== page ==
Nassau doing review of Coliseum property

The Nassau Coliseum. (June 18, 2011)

The Nassau Coliseum. (June 18, 2011) (Credit: Howard Schnapp)

County officials said they are conducting an environmental assessment of the property surrounding Nassau Coliseum in advance of an Aug. 1 vote on whether to build a new arena for the New York Islanders.

The environmental assessment, mandated by New York's State Environmental Quality Review Act, will examine the proposed $400 million development's possible impact on area traffic, air, water and noise quality, visual aesthetics and human health.

The assessment, known as a SEQRA review, is essentially a detailed checklist identifying potential concerns that could arise from the project, such as the addition of thousands more vehicles to the area, said Michael Sahn, an environmental attorney with the Uniondale law firm of Sahn Ward Coschignano & Baker.

"Traffic is one of those areas that could require further study because of the potential impact on roadways and traffic patterns in the area," Sahn said.

For example, the average attendance at Islanders home games during the 2010-2011 season was 10,650. A report commissioned by the county analyzing revenue projections for the arena anticipates attendance growing to 14,650 per game.

In addition, Sahn suggested that issues regarding groundwater, as well as sanitary and septic disposal, could require additional study.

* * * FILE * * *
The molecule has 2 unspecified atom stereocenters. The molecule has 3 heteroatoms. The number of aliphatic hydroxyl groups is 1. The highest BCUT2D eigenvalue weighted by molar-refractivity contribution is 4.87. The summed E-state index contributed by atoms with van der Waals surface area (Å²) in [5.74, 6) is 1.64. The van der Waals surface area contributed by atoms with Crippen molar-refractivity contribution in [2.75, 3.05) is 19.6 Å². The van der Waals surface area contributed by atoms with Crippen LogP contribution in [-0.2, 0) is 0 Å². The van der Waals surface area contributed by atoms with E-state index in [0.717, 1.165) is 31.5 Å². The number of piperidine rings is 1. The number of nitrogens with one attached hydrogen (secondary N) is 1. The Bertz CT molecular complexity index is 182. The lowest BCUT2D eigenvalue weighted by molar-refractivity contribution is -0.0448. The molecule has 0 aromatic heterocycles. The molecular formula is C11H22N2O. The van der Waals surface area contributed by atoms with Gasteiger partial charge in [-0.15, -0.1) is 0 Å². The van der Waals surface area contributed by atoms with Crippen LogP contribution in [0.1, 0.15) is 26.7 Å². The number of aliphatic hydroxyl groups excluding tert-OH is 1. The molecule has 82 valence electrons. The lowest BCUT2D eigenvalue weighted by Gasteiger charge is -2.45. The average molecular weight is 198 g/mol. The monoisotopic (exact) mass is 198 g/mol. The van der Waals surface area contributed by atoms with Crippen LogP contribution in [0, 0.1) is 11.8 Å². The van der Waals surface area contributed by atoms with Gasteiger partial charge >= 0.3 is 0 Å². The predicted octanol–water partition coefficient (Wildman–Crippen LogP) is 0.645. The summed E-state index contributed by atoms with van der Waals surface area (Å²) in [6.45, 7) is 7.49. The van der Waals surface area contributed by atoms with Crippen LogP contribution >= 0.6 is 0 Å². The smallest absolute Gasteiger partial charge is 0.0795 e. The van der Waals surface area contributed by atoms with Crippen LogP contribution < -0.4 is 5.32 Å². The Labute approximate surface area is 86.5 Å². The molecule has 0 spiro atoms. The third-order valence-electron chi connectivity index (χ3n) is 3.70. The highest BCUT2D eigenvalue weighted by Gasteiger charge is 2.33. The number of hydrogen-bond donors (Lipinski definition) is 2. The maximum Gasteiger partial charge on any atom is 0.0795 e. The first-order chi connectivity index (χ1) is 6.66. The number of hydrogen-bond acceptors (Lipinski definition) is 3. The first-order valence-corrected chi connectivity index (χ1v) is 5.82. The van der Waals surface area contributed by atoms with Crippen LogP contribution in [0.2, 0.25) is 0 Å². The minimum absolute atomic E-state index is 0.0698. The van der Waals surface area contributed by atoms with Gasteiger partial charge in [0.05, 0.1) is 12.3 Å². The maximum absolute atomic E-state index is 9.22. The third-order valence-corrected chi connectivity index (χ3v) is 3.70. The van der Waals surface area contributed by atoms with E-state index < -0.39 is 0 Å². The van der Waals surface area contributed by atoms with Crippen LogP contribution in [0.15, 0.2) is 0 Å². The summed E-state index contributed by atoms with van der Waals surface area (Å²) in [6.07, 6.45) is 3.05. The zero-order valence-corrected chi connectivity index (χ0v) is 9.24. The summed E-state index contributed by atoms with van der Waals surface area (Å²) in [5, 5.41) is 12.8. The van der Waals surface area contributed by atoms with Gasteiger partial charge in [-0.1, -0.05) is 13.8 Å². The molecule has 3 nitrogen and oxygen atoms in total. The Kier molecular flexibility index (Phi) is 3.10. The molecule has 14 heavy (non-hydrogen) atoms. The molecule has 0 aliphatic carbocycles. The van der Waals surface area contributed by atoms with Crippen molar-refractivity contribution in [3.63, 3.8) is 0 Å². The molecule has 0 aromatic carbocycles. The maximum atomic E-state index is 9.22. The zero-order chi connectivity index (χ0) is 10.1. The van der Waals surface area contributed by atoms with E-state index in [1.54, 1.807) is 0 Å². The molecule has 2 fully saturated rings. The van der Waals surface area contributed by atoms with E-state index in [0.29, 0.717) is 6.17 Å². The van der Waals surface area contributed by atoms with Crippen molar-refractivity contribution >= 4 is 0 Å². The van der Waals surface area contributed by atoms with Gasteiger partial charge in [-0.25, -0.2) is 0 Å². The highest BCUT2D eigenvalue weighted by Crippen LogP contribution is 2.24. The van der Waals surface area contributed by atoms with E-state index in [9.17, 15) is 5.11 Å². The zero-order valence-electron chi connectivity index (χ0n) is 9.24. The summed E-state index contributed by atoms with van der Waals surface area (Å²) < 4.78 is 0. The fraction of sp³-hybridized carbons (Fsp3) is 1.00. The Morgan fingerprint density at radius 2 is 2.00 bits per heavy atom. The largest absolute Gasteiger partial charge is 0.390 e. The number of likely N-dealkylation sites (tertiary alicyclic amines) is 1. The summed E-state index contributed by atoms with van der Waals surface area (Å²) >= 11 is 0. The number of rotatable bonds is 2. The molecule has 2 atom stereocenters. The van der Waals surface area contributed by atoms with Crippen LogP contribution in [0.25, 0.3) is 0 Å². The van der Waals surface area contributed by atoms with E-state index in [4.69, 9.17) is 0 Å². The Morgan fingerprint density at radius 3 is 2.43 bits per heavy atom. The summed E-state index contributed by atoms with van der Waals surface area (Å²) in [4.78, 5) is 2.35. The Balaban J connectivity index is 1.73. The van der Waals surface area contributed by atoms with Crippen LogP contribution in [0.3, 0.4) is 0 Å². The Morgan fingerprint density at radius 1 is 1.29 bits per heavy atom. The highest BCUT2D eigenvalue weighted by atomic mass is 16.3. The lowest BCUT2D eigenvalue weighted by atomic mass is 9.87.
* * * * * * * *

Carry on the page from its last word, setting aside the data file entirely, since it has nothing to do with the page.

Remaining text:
The demolition of the existing Coliseum, which the county concedes contains asbestos, will also require careful disposal.

The SEQRA review, begun several weeks ago by planners and engineers from the Department of Public Works, is expected to be completed after the Aug. 1 vote.

If the public approves the measure, the assessment and supporting documentation will be submitted to the County Legislature before it casts its final vote on whether to proceed with the project, said Deputy County Attorney Jane Houdek.

If the Legislature determines there are significant environmental concerns associated with the development, it could require the county to perform a draft environmental impact statement. This step involves a more thorough environmental review along with a plan to mitigate those concerns, Houdek said.

The Legislature would then determine if it wants the Nassau County Planning Commission to advise lawmakers in their analysis. But, Democrats argue, the administration of County Executive Edward Mangano should have kept the commission involved from the get-go to ensure that SEQRA was performed correctly.

"By improperly excluding the Nassau County Planning Commission, the Mangano administration may have made a serious blunder," Minority Leader Diane Yatauro (D-Glen Cove) said. "They should have used the commission's expertise, as we Democrats did with the Environmental Bond Acts in 2004 and 2006."

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